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The Cornfield

 

††††††††††† On October 8, 1862, the green soldiers of the 21st Wisconsin Artillery were stationed strategically in a cornfield in Perryville, Kentucky.None of these men had ever seen combat, but they were following orders to prevent an assault on the Union-held hill that held eight cannons.

The men waited through the heat of the day as gunfire and screams filled the air around them.They knew the Confederate troops were advancing towards the hill, but the magnitude of the Confederate progress remained unknown.They tried to remain calm and watched the upslope that provided access to the hill behind them.Gradually, the men began to relax.

All of a sudden, cannon and gunfire boomed behind them.They turned to see that the Confederate troops had taken the valued hill.The inexperienced commander ordered an assault by his young men to retake the hill.The men charged. They were met instantly by an unbearable avalanche of gunfire and artillery that smothered everyone in blood and carnage.None of the Wisconsin soldiers escaped the cornfield that evening.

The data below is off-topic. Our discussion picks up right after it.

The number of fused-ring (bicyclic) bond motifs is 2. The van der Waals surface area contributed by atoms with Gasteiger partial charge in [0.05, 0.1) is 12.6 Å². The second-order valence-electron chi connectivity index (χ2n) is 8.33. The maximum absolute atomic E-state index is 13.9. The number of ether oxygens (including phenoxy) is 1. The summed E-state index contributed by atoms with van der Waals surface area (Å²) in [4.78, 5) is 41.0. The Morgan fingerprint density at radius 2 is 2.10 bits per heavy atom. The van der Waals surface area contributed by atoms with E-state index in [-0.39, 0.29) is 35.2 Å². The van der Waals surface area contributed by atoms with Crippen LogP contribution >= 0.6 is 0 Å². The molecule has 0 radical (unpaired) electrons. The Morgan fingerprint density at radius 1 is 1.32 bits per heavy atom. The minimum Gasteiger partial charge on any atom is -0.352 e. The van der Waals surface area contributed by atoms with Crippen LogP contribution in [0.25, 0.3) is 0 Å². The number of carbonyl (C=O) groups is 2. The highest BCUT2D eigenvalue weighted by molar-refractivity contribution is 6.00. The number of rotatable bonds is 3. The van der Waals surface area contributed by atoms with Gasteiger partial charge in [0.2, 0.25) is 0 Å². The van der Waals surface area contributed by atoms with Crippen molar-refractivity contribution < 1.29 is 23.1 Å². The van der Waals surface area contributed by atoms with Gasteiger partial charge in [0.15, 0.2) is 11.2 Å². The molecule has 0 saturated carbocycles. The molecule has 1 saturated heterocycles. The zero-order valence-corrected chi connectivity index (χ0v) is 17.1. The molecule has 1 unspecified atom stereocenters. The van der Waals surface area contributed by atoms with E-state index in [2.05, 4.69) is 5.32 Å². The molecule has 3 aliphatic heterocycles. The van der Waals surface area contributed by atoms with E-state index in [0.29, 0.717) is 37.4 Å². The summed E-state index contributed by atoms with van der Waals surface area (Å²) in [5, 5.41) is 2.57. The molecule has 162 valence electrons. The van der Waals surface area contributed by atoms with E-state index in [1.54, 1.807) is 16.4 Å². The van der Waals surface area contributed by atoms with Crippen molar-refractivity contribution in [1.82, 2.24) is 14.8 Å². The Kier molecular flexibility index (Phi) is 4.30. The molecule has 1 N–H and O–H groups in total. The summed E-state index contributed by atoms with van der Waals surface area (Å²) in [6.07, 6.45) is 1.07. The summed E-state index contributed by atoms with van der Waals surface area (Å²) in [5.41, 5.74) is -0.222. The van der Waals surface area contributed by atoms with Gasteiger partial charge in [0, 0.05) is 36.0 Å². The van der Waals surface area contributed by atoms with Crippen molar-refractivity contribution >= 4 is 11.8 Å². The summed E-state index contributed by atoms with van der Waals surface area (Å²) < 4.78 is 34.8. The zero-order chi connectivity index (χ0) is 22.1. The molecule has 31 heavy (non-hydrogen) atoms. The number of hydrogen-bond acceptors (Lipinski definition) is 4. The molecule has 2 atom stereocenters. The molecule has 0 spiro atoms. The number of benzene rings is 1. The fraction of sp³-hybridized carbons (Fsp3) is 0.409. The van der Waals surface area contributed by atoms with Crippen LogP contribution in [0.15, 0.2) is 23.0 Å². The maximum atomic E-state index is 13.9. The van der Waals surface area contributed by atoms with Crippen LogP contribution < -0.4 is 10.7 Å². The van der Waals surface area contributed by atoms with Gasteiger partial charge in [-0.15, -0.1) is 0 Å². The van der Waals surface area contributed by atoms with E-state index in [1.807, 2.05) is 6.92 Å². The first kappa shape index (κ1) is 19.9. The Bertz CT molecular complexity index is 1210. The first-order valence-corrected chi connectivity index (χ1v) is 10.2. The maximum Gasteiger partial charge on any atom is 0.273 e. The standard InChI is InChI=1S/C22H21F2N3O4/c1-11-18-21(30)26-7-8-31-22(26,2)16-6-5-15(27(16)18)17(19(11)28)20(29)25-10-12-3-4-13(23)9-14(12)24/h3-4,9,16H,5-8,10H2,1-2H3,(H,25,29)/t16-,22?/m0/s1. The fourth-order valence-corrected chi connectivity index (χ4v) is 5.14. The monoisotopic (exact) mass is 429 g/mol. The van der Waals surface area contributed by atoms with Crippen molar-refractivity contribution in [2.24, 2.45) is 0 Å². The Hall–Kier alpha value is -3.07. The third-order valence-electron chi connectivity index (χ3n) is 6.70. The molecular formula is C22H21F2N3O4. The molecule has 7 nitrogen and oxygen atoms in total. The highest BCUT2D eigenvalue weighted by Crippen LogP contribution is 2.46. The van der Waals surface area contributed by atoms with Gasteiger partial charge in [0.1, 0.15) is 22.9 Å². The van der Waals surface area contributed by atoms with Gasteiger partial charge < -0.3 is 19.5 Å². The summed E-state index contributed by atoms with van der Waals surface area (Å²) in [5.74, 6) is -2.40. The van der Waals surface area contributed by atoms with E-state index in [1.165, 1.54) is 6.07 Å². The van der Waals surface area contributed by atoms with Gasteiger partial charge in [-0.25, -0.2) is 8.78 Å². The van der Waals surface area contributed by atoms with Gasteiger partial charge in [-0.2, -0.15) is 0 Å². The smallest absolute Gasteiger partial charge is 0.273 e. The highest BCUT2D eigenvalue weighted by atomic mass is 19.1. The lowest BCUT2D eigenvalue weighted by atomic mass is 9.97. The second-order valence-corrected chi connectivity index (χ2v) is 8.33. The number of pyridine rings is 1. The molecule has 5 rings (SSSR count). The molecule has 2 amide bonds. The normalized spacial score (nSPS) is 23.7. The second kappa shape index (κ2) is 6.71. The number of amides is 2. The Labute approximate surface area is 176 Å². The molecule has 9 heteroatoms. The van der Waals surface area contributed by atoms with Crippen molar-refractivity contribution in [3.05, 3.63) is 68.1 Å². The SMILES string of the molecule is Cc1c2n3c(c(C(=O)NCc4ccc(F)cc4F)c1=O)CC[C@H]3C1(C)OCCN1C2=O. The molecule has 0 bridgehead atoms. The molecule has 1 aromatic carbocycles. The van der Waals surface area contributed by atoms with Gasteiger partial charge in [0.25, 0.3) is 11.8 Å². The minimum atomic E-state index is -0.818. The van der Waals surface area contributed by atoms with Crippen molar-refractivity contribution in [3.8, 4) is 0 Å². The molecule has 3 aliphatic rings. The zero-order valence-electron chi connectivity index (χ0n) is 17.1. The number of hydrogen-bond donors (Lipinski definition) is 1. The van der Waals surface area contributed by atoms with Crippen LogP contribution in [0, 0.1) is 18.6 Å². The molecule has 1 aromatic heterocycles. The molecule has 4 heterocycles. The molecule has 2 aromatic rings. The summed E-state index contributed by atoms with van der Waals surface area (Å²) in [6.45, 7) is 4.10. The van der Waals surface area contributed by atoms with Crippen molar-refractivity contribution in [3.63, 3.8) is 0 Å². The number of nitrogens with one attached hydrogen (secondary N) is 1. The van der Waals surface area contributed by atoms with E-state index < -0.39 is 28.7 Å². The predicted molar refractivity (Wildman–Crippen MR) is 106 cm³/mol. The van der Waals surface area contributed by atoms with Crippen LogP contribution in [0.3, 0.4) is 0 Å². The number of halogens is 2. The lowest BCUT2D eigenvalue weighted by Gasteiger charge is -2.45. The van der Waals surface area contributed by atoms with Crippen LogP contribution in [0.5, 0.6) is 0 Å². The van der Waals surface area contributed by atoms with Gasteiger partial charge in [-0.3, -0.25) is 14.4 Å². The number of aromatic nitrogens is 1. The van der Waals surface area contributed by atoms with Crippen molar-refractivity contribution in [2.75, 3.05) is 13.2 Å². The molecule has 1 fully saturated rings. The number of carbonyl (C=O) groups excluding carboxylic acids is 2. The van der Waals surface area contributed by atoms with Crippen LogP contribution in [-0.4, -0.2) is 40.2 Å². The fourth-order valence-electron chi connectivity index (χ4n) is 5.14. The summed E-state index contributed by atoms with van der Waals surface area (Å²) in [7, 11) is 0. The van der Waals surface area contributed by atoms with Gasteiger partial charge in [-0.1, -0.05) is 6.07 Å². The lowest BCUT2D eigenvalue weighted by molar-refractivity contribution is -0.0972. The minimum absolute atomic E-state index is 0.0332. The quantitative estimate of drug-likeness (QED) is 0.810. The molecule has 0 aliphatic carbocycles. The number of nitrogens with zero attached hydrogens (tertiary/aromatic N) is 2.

The cornfield remains to this day at the protected Perryville Battlefield.Itís a normal field for all but one day of the year.It flourishes from spring until early fall.Every year the battlefield employees find the field to be beaten down fatally on October 9th, as if troops had marched through it during the previous night.Wide trails lead towards the hill that the Confederates had taken.The young Wisconsin soldiers are still trapped in the wispy, silent cornfield, trying to finish their patriotic duty.

 

Michael Osborne

DuPont Manual High School